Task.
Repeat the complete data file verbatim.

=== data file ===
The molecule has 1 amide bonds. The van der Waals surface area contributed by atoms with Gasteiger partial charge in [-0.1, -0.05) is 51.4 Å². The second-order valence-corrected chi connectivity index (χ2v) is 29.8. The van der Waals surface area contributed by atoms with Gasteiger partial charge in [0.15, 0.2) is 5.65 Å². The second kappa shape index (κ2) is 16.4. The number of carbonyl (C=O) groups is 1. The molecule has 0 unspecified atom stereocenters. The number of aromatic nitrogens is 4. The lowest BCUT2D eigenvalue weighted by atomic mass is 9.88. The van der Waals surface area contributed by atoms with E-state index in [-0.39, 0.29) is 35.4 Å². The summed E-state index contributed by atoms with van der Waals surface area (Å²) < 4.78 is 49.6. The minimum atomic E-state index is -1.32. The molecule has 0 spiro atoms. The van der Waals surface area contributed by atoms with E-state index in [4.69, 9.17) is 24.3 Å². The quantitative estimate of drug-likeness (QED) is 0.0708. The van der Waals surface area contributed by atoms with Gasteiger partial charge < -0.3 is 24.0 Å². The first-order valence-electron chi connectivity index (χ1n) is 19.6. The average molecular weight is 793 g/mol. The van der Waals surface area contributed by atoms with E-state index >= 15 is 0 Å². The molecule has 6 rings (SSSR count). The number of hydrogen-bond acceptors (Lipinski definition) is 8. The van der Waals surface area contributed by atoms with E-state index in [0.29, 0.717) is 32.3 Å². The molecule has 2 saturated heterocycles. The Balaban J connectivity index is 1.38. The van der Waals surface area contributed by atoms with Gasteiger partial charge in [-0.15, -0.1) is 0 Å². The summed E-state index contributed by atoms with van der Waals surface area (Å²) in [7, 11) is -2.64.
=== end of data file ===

The molecule has 1 amide bonds. The van der Waals surface area contributed by atoms with Gasteiger partial charge in [-0.1, -0.05) is 51.4 Å². The second-order valence-corrected chi connectivity index (χ2v) is 29.8. The van der Waals surface area contributed by atoms with Gasteiger partial charge in [0.15, 0.2) is 5.65 Å². The second kappa shape index (κ2) is 16.4. The number of carbonyl (C=O) groups is 1. The molecule has 0 unspecified atom stereocenters. The number of aromatic nitrogens is 4. The lowest BCUT2D eigenvalue weighted by atomic mass is 9.88. The van der Waals surface area contributed by atoms with E-state index in [-0.39, 0.29) is 35.4 Å². The summed E-state index contributed by atoms with van der Waals surface area (Å²) < 4.78 is 49.6. The minimum atomic E-state index is -1.32. The molecule has 0 spiro atoms. The van der Waals surface area contributed by atoms with E-state index in [4.69, 9.17) is 24.3 Å². The quantitative estimate of drug-likeness (QED) is 0.0708. The van der Waals surface area contributed by atoms with Gasteiger partial charge < -0.3 is 24.0 Å². The first-order valence-electron chi connectivity index (χ1n) is 19.6. The average molecular weight is 793 g/mol. The van der Waals surface area contributed by atoms with E-state index >= 15 is 0 Å². The molecule has 6 rings (SSSR count). The number of hydrogen-bond acceptors (Lipinski definition) is 8. The van der Waals surface area contributed by atoms with E-state index in [0.29, 0.717) is 32.3 Å². The molecule has 2 saturated heterocycles. The Balaban J connectivity index is 1.38. The van der Waals surface area contributed by atoms with Gasteiger partial charge in [-0.15, -0.1) is 0 Å². The summed E-state index contributed by atoms with van der Waals surface area (Å²) in [7, 11) is -2.64.